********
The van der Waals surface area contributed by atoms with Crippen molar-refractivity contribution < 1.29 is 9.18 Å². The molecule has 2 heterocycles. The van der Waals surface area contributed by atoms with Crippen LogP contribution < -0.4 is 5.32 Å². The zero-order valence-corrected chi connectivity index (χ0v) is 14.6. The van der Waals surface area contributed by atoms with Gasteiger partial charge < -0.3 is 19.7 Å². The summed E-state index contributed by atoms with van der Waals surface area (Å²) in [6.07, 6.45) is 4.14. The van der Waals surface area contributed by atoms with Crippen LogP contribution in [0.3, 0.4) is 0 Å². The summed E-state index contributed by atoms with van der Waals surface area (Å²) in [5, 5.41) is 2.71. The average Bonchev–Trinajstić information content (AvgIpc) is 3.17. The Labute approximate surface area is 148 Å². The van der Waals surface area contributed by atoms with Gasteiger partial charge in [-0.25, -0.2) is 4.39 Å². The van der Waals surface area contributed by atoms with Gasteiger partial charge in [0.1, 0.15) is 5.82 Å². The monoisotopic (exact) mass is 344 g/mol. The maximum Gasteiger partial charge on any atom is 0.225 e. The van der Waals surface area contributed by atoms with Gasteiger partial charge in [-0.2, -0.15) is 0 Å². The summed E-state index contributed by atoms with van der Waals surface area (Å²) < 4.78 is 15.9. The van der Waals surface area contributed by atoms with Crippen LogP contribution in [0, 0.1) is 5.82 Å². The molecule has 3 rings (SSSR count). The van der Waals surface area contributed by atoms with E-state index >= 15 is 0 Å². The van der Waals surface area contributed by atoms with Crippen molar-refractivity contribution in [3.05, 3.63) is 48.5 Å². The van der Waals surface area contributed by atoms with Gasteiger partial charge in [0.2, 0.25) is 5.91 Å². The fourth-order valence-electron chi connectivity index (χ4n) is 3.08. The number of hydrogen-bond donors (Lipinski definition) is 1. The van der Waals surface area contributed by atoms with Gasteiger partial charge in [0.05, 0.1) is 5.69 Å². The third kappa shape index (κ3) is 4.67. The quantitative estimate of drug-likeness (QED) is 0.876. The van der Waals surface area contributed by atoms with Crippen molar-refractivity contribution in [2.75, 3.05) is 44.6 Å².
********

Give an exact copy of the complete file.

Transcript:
The van der Waals surface area contributed by atoms with Crippen molar-refractivity contribution < 1.29 is 9.18 Å². The molecule has 2 heterocycles. The van der Waals surface area contributed by atoms with Crippen LogP contribution < -0.4 is 5.32 Å². The zero-order valence-corrected chi connectivity index (χ0v) is 14.6. The van der Waals surface area contributed by atoms with Gasteiger partial charge < -0.3 is 19.7 Å². The summed E-state index contributed by atoms with van der Waals surface area (Å²) in [6.07, 6.45) is 4.14. The van der Waals surface area contributed by atoms with Crippen LogP contribution in [0.3, 0.4) is 0 Å². The summed E-state index contributed by atoms with van der Waals surface area (Å²) in [5, 5.41) is 2.71. The average Bonchev–Trinajstić information content (AvgIpc) is 3.17. The Labute approximate surface area is 148 Å². The van der Waals surface area contributed by atoms with Gasteiger partial charge in [-0.25, -0.2) is 4.39 Å². The van der Waals surface area contributed by atoms with Gasteiger partial charge in [0.1, 0.15) is 5.82 Å². The monoisotopic (exact) mass is 344 g/mol. The maximum Gasteiger partial charge on any atom is 0.225 e. The van der Waals surface area contributed by atoms with Gasteiger partial charge in [-0.2, -0.15) is 0 Å². The summed E-state index contributed by atoms with van der Waals surface area (Å²) < 4.78 is 15.9. The van der Waals surface area contributed by atoms with Crippen LogP contribution in [0, 0.1) is 5.82 Å². The molecule has 3 rings (SSSR count). The van der Waals surface area contributed by atoms with E-state index >= 15 is 0 Å². The van der Waals surface area contributed by atoms with Crippen molar-refractivity contribution in [3.05, 3.63) is 48.5 Å². The van der Waals surface area contributed by atoms with Gasteiger partial charge in [0.2, 0.25) is 5.91 Å². The fourth-order valence-electron chi connectivity index (χ4n) is 3.08. The number of hydrogen-bond donors (Lipinski definition) is 1. The van der Waals surface area contributed by atoms with Gasteiger partial charge in [0.05, 0.1) is 5.69 Å². The third kappa shape index (κ3) is 4.67. The quantitative estimate of drug-likeness (QED) is 0.876. The van der Waals surface area contributed by atoms with Crippen molar-refractivity contribution in [2.75, 3.05) is 44.6 Å².